The Human Microbiome: Why Scientists Are Searching Your Gut for Cures

It’s been called the “forgotten organ,” a “scientific frontier,” and even the “second brain,” yet scientists say we have barely scratched the surface on understanding the role of this living, breathing, highly complex ecosystem in shaping human health. Here’s an up-close look at what we know so far…



The Human Microbiome is a Treasure Trove Waiting to be Unlocked

Understanding the complexity of the human microbiome may help unlock mysteries behind health and psychological illnesses.

Bacteria are at the center of all life forms on planet earth and are the essential building blocks that make living organisms the way they are.

Both the mitochondrion — found in most organisms, which generates energy in the cell — and the chloroplast — the solar energy-harvester located in plants — can be traced to their bacterial ancestors. These specialized microbes laid the foundation for the biodiversity we live amongst.

Microbes are a part of all multicellular organisms, where they perform a myriad of functions essential to life, including the digestion of nutrients and signaling processes. The microbes that are an integral component of living organisms are referred to as the microbiome. The microbiome is found in creatures as simple as the hydra and as complex as humans, elephants, and trees.



The Gut-Brain Connection

Duke University researcher Diego Bohorquez and colleagues have identified the neural circuitry that connects the gut with the brain. This pathway is spanned by a single synapse, capable of relaying a signal from gut to brain in 100 milliseconds. This newly discovered pathway is probably exploited by pathogens, and will almost certainly lead to new therapies…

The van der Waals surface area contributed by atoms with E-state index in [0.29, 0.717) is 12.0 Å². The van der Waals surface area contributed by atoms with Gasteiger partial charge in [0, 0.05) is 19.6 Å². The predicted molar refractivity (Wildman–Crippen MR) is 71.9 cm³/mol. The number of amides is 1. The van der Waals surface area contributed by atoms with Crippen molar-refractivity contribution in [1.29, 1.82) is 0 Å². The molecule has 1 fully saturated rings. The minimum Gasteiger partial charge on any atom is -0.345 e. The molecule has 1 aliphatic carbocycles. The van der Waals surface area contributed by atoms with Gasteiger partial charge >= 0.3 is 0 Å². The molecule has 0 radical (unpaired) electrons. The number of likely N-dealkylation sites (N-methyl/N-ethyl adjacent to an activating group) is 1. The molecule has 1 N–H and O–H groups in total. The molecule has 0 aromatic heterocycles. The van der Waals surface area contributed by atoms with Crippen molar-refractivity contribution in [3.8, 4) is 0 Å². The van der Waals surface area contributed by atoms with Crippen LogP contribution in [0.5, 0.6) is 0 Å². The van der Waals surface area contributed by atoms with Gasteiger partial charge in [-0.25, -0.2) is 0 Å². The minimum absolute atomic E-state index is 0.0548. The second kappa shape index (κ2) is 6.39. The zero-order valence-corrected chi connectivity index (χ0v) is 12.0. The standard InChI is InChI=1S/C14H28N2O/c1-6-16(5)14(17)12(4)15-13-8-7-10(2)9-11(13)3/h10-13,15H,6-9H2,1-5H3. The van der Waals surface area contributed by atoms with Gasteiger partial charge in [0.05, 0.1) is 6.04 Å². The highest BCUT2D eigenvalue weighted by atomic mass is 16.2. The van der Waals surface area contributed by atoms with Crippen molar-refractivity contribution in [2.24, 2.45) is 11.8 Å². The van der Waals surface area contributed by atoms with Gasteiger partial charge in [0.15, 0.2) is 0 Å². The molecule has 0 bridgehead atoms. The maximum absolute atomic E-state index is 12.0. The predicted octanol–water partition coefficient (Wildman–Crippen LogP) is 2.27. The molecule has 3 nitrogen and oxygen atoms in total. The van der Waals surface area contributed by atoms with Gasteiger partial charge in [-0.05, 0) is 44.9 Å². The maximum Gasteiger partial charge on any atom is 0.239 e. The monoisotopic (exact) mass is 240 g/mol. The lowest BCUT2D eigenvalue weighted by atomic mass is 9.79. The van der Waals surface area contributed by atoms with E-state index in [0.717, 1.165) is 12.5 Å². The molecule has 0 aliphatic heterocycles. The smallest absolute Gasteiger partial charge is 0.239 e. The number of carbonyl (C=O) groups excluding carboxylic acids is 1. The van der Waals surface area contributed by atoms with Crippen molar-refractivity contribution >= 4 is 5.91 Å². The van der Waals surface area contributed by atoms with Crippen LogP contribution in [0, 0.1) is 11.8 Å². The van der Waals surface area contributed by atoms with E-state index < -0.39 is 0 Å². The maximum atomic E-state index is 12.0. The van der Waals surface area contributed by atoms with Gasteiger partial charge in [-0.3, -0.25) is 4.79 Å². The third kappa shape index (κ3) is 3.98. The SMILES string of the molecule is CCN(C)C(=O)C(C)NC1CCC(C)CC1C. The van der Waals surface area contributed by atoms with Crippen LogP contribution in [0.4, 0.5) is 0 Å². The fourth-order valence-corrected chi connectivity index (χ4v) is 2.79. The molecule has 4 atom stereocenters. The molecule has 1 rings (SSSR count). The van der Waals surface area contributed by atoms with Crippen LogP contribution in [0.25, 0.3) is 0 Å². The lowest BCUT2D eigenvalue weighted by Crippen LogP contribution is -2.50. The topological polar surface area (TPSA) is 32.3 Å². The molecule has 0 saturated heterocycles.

The mitochondrial-derived peptide MOTS-c is a regulator of plasma metabolites and enhances insulin sensitivity

MOTS-c is an exercise mimetic and improves insulin sensitivity in aged and diet-induced obese mice. Although plasma markers are good markers for the metabolic condition, whether MOTS-c changes plasma markers in diet-induced obese mice has not been examined. Here, we used an unbiased metabolomics approach to examine the effect of MOTS-c on plasma markers of metabolic dysfunction…



Mind-altering microbes: how the microbiome affects brain and behavior: Elaine Hsiao at TEDxCaltech

Elaine Hsiao is a postdoctoral fellow in chemistry and biology at Caltech. She received her undergraduate degree in microbiology, immunology and molecular genetics from UCLA and her doctoral degree in neurobiology from Caltech with Professor Paul Patterson. She studied neuroimmune mechanisms underlying the pathogenesis of neurodevelopmental disorders and uncovered a role for the commensal microbiota in regulating autism-related behaviors, metabolism, and intestinal physiology…

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